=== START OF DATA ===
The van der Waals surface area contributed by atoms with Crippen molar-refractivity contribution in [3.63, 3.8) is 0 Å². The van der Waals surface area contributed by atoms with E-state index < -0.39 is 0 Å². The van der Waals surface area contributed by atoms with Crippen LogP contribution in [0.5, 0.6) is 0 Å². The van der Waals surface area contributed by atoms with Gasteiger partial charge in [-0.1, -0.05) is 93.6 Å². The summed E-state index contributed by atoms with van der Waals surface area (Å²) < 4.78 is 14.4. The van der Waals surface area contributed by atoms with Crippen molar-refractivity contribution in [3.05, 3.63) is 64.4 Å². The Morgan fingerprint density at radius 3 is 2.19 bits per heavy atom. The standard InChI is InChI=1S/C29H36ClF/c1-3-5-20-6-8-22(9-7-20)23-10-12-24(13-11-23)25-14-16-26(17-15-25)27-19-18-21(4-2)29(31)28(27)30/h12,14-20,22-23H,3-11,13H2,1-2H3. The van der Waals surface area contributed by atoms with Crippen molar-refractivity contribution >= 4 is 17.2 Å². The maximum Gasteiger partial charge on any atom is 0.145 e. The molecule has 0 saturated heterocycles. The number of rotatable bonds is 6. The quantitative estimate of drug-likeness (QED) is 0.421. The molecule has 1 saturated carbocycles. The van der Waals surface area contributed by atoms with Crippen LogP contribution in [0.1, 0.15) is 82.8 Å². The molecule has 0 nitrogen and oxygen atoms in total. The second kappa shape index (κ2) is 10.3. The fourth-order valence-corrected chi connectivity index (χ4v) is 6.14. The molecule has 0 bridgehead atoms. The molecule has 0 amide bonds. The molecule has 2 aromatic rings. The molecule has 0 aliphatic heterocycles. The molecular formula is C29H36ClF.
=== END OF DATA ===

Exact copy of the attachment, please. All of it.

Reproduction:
The van der Waals surface area contributed by atoms with Crippen molar-refractivity contribution in [3.63, 3.8) is 0 Å². The van der Waals surface area contributed by atoms with E-state index < -0.39 is 0 Å². The van der Waals surface area contributed by atoms with Crippen LogP contribution in [0.5, 0.6) is 0 Å². The van der Waals surface area contributed by atoms with Gasteiger partial charge in [-0.1, -0.05) is 93.6 Å². The summed E-state index contributed by atoms with van der Waals surface area (Å²) < 4.78 is 14.4. The van der Waals surface area contributed by atoms with Crippen molar-refractivity contribution in [3.05, 3.63) is 64.4 Å². The Morgan fingerprint density at radius 3 is 2.19 bits per heavy atom. The standard InChI is InChI=1S/C29H36ClF/c1-3-5-20-6-8-22(9-7-20)23-10-12-24(13-11-23)25-14-16-26(17-15-25)27-19-18-21(4-2)29(31)28(27)30/h12,14-20,22-23H,3-11,13H2,1-2H3. The van der Waals surface area contributed by atoms with Crippen molar-refractivity contribution >= 4 is 17.2 Å². The maximum Gasteiger partial charge on any atom is 0.145 e. The molecule has 0 saturated heterocycles. The number of rotatable bonds is 6. The quantitative estimate of drug-likeness (QED) is 0.421. The molecule has 1 saturated carbocycles. The van der Waals surface area contributed by atoms with Crippen LogP contribution in [0.1, 0.15) is 82.8 Å². The molecule has 0 nitrogen and oxygen atoms in total. The second kappa shape index (κ2) is 10.3. The fourth-order valence-corrected chi connectivity index (χ4v) is 6.14. The molecule has 0 bridgehead atoms. The molecule has 0 amide bonds. The molecule has 2 aromatic rings. The molecule has 0 aliphatic heterocycles. The molecular formula is C29H36ClF.